Innovating at the cross section of academia and industry, Northeastern University is launching a graduate campus in Seattle — the second in a series of graduate campuses that strategically align the university’s educational and research strengths with the needs of regional economies nationwide.
The new Seattle campus, which will offer 16 graduate degree programs beginning in September, follows the launch of Northeastern’s Charlotte, N.C., graduate campus, which opened last fall. The university also announced the appointment of Tayloe Washburn, a well-known business and civic leader in Seattle, to serve as dean and campus executive officer.
The programs offered in Seattle will range from cybersecurity and computer science to health informatics and engineering, all designed to meet the needs of Seattle’s innovative technology sector, anchored by employers such as Microsoft, Amazon.com and Boeing, and fueled by a vibrant startup culture. Despite these industries requiring advanced degrees, only 13 percent of Seattle professionals hold graduate-level degrees.
Northeastern’s presence in the Puget Sound region will also generate innovative research partnerships — a strategic staple of the graduate campus initiative.
“We are living in a period of knowledge explosion, and higher education must do its part to develop the human capital needed to power the industries of today and tomorrow,” said Northeastern University President Joseph E. Aoun. “Because of our history and our linkages to thousands of employers around the world, Northeastern is ideally suited to take on this challenge.”
Programs offered at Northeastern’s graduate campuses provide students with flexible and specialized graduate degree opportunities. Northeastern’s existing faculty will teach courses both online and on site at the graduate campuses. This hybrid learning approach is ideal for working professionals because it combines the traditional benefits of face-to-face instruction with the flexibility of online learning.
Although undergraduate education is not offered at the graduate campuses, the sites will strengthen Northeastern’s undergraduate program, which is built on placing students in co-op positions with employers. The graduate campuses will deepen relationships with current co-op employers and help to develop relationships with new employers representing Seattle’s booming technology sectors, especially in the technology, life-sciences and health-care areas.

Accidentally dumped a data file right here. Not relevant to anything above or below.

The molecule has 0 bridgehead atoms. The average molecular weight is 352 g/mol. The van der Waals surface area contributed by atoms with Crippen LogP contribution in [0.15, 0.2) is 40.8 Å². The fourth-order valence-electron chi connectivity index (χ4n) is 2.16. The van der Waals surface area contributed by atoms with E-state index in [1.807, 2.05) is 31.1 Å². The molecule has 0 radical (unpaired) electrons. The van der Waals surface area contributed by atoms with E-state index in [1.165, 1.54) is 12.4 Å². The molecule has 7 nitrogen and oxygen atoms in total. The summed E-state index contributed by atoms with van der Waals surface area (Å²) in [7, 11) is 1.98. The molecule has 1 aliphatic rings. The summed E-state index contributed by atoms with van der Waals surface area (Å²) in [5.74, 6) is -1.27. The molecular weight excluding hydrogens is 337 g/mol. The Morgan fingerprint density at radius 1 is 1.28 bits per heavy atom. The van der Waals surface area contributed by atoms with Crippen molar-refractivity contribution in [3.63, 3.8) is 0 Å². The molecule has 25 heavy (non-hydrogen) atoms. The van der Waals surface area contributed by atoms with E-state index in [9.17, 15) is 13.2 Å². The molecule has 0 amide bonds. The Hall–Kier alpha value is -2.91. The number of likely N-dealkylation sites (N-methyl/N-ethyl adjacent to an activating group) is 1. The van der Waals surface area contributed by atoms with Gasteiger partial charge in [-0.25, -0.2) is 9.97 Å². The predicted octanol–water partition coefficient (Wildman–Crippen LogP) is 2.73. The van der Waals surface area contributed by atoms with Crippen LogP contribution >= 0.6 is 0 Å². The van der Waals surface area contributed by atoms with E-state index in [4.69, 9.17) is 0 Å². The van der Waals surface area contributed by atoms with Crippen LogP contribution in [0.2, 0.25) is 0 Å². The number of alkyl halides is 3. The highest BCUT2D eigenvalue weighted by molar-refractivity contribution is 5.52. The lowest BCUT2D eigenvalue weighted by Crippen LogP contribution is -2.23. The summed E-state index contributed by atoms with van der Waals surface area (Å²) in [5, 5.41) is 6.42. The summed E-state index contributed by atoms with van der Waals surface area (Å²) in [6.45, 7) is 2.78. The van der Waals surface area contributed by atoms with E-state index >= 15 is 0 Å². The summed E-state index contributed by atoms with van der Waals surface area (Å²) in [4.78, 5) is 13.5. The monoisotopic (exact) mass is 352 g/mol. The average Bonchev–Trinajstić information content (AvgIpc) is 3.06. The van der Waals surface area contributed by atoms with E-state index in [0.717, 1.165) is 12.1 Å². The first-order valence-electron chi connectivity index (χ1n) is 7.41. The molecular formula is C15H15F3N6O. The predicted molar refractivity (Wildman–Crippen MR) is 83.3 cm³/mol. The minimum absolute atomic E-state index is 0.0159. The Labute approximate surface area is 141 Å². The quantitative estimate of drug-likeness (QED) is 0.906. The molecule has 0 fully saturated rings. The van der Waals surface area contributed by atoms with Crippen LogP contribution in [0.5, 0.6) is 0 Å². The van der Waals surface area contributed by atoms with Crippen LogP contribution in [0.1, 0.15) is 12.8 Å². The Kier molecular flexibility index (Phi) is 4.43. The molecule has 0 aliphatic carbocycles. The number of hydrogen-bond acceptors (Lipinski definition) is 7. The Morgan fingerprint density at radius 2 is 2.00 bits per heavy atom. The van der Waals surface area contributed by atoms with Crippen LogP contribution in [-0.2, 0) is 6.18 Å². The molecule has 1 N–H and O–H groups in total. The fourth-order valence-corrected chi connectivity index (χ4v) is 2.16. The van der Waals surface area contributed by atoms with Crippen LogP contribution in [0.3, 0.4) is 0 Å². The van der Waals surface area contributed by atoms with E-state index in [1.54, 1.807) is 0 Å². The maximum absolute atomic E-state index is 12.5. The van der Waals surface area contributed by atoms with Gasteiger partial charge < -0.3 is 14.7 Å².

Upon receiving licensure from Washington’s Higher Education Coordinating Board to begin offering degree programs in Seattle, Northeastern appointed Washburn to lead the new graduate campus.
“Northeastern University will be the perfect complement to the Pacific Northwest’s existing higher-education system,” said Washburn. “As the first major private research university in the Pacific Northwest, Northeastern will bring the academic capacity, market alignment and research focus needed to help solve many of the challenges facing our region and create new opportunities, including corporate and research partnerships.”
Washburn has most recently been a senior member of Foster Pepper PLLC, a Seattle law firm specializing in large and complex private and public infrastructure projects. In his distinguished legal career spanning three decades, he has been recognized nationally as one of the “Best Lawyers in America” and regionally by Washington Super Lawyers.
Washburn has recently served as a senior adviser to Washington Gov. Chris Gregoire on the successful statewide effort to secure the Boeing 737 MAX production in the state. In this capacity, Washburn worked with educators and legislators across the state to secure increased funding for K-12, community college and higher-education programs to help bridge the talent gap in the aerospace industry.
The former chair of the Seattle Metropolitan Chamber of Commerce, Washburn was recently named Economic Development Champion of the Year by enterprise Seattle, a regional economic development council. He holds a law degree from the University of Washington. He has a master’s degree in education and a bachelor’s degree in history, both from Stanford University.